Some ruling party politicians in Venezuela will stop at nothing to hide the jaw dropping fall of the country’s currency, the bolivar, against the dollar, and that could mean taking on companies like Google and Firefox.
One legislator, Juan Carlos Alemán, said on Monday that the country’s Ministry of Science, Technology, and Innovation is working on a way to make it impossible for Venezuelans to check the black market value of the bolivar, which has declined 30% in the last month.
“The problem is that we rely on servers like Google and Firefox that are search engine technology that we don’t have under our national control,” he said in a television interview. “That’s why we launched two satellites into space and one of them is meant specifically to materialise our own technological platform so that we can assert our independence and control this situation.”
It’s illegal to publish the black market exchange rate in Venezuela, but an app called DolarToday has all the information. President Nicolas Maduro has said the app’s very existence is “economic war” on the country, and it is banned in Venezuela. Back in March the government’s attempt to block the app also took out websites like Amazon, Snapchat, and Pintrest.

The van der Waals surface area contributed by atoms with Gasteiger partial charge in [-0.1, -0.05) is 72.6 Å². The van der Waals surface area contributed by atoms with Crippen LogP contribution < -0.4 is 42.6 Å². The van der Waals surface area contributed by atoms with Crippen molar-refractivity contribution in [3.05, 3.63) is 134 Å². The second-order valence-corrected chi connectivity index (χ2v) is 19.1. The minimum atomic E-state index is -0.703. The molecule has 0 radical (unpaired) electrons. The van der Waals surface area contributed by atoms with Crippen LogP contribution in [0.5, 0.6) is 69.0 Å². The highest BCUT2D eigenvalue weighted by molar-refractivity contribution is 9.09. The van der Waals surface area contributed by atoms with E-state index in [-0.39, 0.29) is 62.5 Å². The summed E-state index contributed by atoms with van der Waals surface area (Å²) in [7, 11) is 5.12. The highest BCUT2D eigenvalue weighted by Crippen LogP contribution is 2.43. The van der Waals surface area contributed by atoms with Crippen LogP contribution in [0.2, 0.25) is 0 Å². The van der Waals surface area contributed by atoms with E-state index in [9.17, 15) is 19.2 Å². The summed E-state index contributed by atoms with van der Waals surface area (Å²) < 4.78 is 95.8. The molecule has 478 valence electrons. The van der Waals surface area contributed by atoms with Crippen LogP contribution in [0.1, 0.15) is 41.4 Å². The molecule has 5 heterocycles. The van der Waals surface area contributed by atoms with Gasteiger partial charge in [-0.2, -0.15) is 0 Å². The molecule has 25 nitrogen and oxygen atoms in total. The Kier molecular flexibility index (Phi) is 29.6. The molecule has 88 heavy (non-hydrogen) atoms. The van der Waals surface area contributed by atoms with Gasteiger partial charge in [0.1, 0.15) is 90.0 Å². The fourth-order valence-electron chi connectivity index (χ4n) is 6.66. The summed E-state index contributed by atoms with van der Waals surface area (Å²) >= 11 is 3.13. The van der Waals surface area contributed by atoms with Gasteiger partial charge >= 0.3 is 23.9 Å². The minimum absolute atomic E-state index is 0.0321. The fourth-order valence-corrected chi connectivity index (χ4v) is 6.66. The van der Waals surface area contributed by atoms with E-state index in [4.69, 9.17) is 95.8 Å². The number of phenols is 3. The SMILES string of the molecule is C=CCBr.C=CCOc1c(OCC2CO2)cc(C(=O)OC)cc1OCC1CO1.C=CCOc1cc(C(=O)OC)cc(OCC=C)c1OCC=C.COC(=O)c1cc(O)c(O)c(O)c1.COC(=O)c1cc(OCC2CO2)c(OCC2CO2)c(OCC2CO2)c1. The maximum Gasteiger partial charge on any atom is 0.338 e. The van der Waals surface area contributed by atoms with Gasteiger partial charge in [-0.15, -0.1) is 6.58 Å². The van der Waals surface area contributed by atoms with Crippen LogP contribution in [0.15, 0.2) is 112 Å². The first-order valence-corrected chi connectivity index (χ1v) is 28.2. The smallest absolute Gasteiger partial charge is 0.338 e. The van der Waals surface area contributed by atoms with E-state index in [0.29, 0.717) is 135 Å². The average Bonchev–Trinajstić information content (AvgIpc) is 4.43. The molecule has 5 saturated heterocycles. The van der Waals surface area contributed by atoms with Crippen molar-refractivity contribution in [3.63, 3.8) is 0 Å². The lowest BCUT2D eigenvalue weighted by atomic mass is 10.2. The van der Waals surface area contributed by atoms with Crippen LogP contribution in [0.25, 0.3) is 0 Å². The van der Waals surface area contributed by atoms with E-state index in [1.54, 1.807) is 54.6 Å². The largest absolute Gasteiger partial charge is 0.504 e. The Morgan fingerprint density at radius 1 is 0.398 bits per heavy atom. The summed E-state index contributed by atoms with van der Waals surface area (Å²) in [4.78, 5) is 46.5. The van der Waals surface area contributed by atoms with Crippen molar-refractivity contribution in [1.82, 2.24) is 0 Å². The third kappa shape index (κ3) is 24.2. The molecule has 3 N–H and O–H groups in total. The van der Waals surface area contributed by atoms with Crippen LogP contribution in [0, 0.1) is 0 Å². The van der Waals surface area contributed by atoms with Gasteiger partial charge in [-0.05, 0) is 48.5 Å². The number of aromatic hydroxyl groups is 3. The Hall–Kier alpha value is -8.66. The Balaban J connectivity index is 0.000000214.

Venezuelans have been getting around all of that, though, by using Twitter and other websites that pick up DolarToday’s content.
Venezuela’s inflation rate hit 69% in December, according to Bloomberg. The black market bolivar to dollar exchange rate surged from 279 bolivars to the dollar at the beginning of this month to as much as 423 bolivars to the dollar recently.
Within Maduro’s party this has sparked a debate about the strange three-tiered currency system the country has adopted. Venezuela has different exchange rates for priority imports. The lowest rate is 6.3 bolivars to the dollar, but your average Venezuelan isn’t getting that. They’re getting the black market rate which has fallen 82% in the last year. Wages aren’t keeping up with this either.
So some politicians have suggested reforming the system, but it’s unclear exactly what that would do to the currency. Legislator Germán Ferrer said on Monday that creating only one exchange rate may “start solving some equilibrium.”
That said, all of this is uncharted territory and Maduro’s administration may want to stick with “solutions” they have stuck to in the past — blocking information and blaming outsiders for what’s going on inside the country